A new test to show the properties of biologically important enzymes could help to streamline development of new treatments.
“Twinkle, twinkle, little kinase. How I wonder what form you are…” It may not make for the best nursery rhyme, but an approach that sees proteins ‘twinkle’ like stars in the night sky is providing new insight into an important class of enzymes involved in disease.
By tagging the enzymes with fluorescent dyes, researchers at Imperial have been able to reveal new characteristics, which they say could help to develop better drugs for parasitic infections, inflammatory disease and cancer.
The enzymes, called protein kinases, help to regulate cells and coordinate their responses to what’s going on around them in the body. They are hugely important in cell signalling and raising the alarm when the cell’s DNA is damaged, kicking off the response.
However, when the enzymes go wrong they can cause a whole host of problems downstream – such as unchecked growth, leading to tumours – which has made them an attractive target for drug makers developing new cancer treatments.
Previous research into their structure has revealed that the enzymes have ‘active’ and ‘inactive’ forms, depending on the shape and position of an ‘activation loop’. Beyond this, however, it was not possible to measure how the enzymes switched between states, or if they needed a molecule to convert, and it could be hard to stabilise their state.
Now, a group led by Dr Charlotte Dodson, a research fellow in Imperial’s National Heart and Lung Institute, has found a way to show the proportion of active and inactive forms and how the enzyme changes in response to molecules and inhibitors.
“We have known for about 15 years from crystal structures that these enzymes broadly fall into two classes structurally,” explained Dr Dodson. “In the active form, the enzyme is ‘ready to go’ and to carry out its biological function, but in its inactive form it is unable to do its job.”
Working in collaboration with the Institute of Cancer Research, Dr Dodson’s lab was able to tag fluorescent markers to two different regions of the enzyme.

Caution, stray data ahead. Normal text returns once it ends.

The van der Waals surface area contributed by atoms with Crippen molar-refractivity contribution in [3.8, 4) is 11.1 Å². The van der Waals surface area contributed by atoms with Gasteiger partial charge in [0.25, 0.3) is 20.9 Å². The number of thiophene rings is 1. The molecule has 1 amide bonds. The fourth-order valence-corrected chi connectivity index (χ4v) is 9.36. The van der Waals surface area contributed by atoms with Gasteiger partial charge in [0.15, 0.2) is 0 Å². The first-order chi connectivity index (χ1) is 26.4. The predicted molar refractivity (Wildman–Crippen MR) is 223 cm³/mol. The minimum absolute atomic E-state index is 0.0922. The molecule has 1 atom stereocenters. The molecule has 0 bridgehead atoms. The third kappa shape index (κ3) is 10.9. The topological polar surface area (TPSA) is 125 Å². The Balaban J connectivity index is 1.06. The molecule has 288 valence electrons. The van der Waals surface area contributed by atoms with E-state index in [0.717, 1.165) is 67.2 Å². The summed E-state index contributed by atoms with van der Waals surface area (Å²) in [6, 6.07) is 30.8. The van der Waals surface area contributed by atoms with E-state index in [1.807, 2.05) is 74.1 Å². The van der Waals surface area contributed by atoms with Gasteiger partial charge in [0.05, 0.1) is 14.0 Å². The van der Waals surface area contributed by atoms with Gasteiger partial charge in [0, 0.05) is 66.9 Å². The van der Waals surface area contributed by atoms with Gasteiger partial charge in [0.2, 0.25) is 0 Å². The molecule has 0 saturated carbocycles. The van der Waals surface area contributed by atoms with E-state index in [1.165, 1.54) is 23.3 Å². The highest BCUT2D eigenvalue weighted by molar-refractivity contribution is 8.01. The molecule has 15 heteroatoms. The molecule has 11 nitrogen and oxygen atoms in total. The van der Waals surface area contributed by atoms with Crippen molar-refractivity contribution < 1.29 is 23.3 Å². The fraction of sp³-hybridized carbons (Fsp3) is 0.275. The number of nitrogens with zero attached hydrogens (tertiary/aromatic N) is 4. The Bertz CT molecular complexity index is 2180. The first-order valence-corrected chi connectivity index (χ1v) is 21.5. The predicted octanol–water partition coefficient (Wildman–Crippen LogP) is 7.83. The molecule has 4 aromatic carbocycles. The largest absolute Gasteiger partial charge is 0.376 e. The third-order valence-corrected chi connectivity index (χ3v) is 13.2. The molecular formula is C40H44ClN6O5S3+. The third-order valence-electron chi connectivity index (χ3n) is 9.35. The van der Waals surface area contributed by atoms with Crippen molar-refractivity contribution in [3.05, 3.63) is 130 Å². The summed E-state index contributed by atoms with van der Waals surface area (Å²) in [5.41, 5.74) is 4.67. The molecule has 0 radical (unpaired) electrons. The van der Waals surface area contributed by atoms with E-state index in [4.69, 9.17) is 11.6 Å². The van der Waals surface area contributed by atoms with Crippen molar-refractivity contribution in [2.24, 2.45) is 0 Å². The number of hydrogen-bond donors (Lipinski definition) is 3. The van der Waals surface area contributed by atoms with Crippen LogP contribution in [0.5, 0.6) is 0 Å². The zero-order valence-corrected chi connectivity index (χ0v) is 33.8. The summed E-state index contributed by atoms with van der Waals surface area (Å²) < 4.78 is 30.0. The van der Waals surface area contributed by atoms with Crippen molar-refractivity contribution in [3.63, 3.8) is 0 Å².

When the enzymes were in the active state the dye molecules were far apart and fluoresced, appearing as a glowing dots under the microscope. When the enzymes switched to the inactive state, the two regions tagged with the dye came into close contact, quenching the dye and making the fluorescence twinkle out.
Depending on whether they added molecules that promoted active or inactive states, the team found they could alter the proportion of states in a sample, and they were able to measure it as a change in fluorescence.
“By measuring fluorescence, we can tell which form the kinases are in,” said Dr Dodson. “When we do this continuously over time and look at individual molecules down a microscope, it looks like a night sky with lots of twinkling little dots.
“Because we can measure the fluorescence of individual molecules, we know they are changing in solution, and this is something no one has been able to do before.” According to the researchers, in practice, the approach could be used to help refine drugs that target the enzymes by showing how they affect the mix of active and inactive states.
For example, if an inhibitor pushed a sample of kinases to 70 per cent inactive 30 per cent active, drug makers could tweak the molecule and measure the impact on a population of kinases. If after tweaking the drug the mix changes to 90 per cent inactive, it would show the inhibitor is having a larger effect than previously.
Cancer is currently the largest target for kinase inhibitors, with a market estimated to be worth $30bn (USD) or more, but researchers are exploring the role of kinases in other areas, including diseases of the heart and lungs.
Dr Dodson added: “We’ve developed the test and carried out a proof of principle in one particular kinase to show that it works and to explore what’s going on. The next step is to take things on and apply this to other kinases of interest.
“I think that as more and more people realise these enzymes are important in other diseases, the knowledge gained from oncology can be transferred across to new therapy areas.”
She added: “The more information we can provide at the design stage of drug development, the better. By using this approach we could enable drug makers to design new treatments more efficiently, which could save time and money. It could lead to new inhibitors making it to the clinic faster.”
This article was provided by Imperial College London. Materials may have been edited for clarity and brevity.